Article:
LOCAL GOVERNMENT EMPLOYERS (KT) has urged lawmakers to mitigate the effects of the wage harmonisation necessitated by the upcoming social, health care and local government reform.
Markku Jalonen, the labour market director at KT, on Monday reminded that the wage harmonisation is expected burden employers in the social and health care sector with substantial costs, ranging from roughly a hundred million to almost a billion euros.
The wages, he underscored, should under no circumstances be aligned with the highest wages in each hospital district but rather with the median wage, for example.
Employee and employer organisations remain up to hundreds of millions of euros apart in their estimates of the costs of the harmonisation, partly because there have yet to be any negotiations on the remuneration system to be adopted as part of the massive reform.
The harmonisation is to be carried out as approximately 220,000 employees of hospital districts and local governments move on to the payrolls of counties most likely at the beginning of 2021, unless the reform bill fails to pass in the Finnish Parliament.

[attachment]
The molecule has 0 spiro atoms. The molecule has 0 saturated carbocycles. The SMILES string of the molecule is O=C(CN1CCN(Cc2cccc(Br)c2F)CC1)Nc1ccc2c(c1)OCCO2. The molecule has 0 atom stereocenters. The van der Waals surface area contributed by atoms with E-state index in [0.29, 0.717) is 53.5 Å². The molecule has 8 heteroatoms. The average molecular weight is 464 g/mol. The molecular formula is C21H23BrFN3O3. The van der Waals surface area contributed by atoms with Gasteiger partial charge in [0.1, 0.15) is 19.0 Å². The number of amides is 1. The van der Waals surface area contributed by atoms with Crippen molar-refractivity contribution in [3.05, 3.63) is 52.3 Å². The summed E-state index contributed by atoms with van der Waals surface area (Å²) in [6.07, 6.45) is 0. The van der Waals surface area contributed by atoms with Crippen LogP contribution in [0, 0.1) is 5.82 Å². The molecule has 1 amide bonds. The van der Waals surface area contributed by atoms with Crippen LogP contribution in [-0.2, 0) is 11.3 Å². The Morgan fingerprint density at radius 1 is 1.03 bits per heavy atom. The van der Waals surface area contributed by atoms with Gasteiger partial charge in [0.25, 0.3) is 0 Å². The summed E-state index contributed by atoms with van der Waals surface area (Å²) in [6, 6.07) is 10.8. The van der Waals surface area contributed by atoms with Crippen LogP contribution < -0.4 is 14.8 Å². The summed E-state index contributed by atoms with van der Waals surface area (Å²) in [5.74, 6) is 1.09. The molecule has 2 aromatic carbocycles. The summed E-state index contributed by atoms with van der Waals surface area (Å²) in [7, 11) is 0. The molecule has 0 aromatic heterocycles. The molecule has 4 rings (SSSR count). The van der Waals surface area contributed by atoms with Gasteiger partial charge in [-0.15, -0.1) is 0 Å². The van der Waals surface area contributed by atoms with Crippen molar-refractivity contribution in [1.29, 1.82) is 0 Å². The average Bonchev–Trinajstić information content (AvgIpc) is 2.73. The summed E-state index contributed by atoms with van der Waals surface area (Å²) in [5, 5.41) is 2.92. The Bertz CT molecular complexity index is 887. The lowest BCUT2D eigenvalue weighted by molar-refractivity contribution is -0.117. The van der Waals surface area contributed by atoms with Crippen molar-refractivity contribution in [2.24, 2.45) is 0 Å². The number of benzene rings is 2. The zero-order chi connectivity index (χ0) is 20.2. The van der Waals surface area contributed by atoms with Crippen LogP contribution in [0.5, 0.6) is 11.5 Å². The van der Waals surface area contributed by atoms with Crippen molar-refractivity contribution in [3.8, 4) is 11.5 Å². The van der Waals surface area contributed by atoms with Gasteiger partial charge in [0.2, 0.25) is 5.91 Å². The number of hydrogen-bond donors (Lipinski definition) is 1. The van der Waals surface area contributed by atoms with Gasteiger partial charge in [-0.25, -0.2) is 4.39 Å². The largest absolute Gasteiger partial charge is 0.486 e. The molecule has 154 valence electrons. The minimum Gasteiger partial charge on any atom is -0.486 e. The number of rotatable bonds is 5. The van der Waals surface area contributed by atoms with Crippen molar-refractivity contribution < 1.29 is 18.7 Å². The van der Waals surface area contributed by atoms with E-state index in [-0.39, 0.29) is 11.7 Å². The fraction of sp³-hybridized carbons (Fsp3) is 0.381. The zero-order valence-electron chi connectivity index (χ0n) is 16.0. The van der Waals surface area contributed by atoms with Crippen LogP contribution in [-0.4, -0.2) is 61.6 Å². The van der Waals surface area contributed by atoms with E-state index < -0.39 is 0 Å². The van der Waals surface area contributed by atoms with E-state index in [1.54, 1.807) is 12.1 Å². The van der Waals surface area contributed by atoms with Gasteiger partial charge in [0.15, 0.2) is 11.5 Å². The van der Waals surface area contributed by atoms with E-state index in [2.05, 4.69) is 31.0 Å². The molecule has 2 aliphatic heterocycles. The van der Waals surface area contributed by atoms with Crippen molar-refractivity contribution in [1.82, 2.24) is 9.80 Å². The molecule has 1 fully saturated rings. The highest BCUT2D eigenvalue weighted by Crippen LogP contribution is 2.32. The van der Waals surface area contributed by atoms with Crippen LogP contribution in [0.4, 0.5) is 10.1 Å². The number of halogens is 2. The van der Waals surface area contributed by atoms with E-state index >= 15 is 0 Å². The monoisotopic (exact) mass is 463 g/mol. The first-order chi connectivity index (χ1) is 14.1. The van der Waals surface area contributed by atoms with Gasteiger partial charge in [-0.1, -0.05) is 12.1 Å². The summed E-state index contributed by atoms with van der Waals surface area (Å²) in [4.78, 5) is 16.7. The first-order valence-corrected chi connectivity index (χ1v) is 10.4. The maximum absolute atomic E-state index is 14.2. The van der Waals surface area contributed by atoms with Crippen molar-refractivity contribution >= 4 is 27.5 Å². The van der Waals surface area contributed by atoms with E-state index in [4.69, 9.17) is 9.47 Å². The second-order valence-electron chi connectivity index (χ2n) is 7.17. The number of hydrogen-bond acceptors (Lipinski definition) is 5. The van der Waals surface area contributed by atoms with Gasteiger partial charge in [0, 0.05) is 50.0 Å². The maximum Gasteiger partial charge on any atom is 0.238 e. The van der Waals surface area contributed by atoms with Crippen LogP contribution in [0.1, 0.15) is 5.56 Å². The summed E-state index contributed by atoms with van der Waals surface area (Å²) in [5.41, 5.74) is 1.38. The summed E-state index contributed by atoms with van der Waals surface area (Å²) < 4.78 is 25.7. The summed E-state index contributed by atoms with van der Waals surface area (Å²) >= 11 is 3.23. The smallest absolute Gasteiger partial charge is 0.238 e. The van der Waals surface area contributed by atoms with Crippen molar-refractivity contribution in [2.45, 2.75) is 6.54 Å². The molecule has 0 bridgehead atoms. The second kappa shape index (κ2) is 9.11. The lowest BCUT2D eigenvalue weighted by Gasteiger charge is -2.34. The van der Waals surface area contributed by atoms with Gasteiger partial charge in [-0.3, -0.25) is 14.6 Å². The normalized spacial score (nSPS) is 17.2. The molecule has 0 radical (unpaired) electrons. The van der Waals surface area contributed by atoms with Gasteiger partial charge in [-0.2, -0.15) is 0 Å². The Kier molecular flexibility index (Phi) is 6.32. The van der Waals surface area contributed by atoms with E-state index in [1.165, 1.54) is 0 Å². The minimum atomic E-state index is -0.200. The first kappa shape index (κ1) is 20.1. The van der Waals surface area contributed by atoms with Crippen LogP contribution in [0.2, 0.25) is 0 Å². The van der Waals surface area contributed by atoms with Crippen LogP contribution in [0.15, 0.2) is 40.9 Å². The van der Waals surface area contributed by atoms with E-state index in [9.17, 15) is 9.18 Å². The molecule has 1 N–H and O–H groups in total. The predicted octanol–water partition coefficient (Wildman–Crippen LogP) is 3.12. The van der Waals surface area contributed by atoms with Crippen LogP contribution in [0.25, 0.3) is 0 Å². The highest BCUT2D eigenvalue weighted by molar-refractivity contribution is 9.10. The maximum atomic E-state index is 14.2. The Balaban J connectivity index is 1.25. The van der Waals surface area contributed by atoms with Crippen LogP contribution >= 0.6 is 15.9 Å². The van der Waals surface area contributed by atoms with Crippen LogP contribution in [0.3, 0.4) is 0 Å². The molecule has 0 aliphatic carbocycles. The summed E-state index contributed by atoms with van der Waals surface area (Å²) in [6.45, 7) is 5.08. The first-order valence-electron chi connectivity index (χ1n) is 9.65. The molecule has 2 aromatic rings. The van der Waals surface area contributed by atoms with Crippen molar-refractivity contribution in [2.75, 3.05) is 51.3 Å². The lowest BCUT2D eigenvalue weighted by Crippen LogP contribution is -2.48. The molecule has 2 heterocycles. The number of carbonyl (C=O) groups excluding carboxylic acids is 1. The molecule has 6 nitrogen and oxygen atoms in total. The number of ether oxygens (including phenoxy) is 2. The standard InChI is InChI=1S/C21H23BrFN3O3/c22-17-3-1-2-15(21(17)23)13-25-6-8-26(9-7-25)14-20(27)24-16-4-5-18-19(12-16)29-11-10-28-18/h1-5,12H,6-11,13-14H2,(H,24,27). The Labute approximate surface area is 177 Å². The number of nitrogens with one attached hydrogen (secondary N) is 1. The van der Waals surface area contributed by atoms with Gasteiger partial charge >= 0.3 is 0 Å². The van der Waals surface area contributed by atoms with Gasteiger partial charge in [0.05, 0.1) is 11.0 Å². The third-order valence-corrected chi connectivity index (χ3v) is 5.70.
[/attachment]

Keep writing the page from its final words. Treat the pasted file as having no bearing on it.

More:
Labour market organisations also disagree on whether the harmonisation should be implemented through legislation or negotiations.
Public Sector Negotiating Commission (JUKO), the largest bargaining body for social and health care professionals, for example, has been reluctant to allow lawmakers to intervene in wage formation, which has thus far been the responsibility of labour market organisations.
The Union of Health and Social Care Professionals in Finland (Tehy) reveals that wages for the same job can vary by hundreds of euros a month even within a single hospital district. Tehy views that the current situation is unlawful and has demanded that it be addressed as employees move from municipalities and hospital districts to counties as part of the reform.
“The harmonisation should have already been carried out. Hospital districts are paying different wages for the same job without no proper justification,” states Else-Mai Kirvesniemi, the head of labour market affairs at Tehy.
She laments that lawmakers have failed to address the issue, despite being aware of it for a long time.
Aleksi Teivainen – HT
Source: Uusi Suomi